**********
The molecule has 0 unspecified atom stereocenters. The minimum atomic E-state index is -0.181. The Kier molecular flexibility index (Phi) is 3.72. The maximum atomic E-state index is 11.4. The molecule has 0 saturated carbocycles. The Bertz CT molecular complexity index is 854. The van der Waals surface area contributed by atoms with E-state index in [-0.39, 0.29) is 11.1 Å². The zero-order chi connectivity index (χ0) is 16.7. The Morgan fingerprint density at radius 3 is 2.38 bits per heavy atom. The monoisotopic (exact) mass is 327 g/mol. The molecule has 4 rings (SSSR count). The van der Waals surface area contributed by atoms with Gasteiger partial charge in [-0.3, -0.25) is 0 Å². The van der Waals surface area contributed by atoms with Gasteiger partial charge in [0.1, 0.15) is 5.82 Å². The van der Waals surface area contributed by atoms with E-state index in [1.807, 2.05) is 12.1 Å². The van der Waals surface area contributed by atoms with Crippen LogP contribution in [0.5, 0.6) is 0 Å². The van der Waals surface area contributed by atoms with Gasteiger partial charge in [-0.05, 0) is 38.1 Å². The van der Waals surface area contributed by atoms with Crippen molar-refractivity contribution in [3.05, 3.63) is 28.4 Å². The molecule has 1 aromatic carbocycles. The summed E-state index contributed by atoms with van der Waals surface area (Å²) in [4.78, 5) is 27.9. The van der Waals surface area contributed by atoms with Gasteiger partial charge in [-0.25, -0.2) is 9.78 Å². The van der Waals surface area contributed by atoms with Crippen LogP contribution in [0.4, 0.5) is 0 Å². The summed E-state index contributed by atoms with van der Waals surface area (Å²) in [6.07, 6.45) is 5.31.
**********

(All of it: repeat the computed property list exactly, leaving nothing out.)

The molecule has 0 unspecified atom stereocenters. The minimum atomic E-state index is -0.181. The Kier molecular flexibility index (Phi) is 3.72. The maximum atomic E-state index is 11.4. The molecule has 0 saturated carbocycles. The Bertz CT molecular complexity index is 854. The van der Waals surface area contributed by atoms with E-state index in [-0.39, 0.29) is 11.1 Å². The zero-order chi connectivity index (χ0) is 16.7. The Morgan fingerprint density at radius 3 is 2.38 bits per heavy atom. The monoisotopic (exact) mass is 327 g/mol. The molecule has 4 rings (SSSR count). The van der Waals surface area contributed by atoms with Gasteiger partial charge in [-0.3, -0.25) is 0 Å². The van der Waals surface area contributed by atoms with Gasteiger partial charge in [0.1, 0.15) is 5.82 Å². The van der Waals surface area contributed by atoms with E-state index in [1.807, 2.05) is 12.1 Å². The van der Waals surface area contributed by atoms with Crippen LogP contribution in [0.5, 0.6) is 0 Å². The van der Waals surface area contributed by atoms with Gasteiger partial charge in [-0.05, 0) is 38.1 Å². The van der Waals surface area contributed by atoms with Crippen molar-refractivity contribution in [3.05, 3.63) is 28.4 Å². The molecule has 1 aromatic carbocycles. The summed E-state index contributed by atoms with van der Waals surface area (Å²) in [4.78, 5) is 27.9. The van der Waals surface area contributed by atoms with Gasteiger partial charge in [-0.25, -0.2) is 9.78 Å². The van der Waals surface area contributed by atoms with Crippen LogP contribution in [0.4, 0.5) is 0 Å². The summed E-state index contributed by atoms with van der Waals surface area (Å²) in [6.07, 6.45) is 5.31.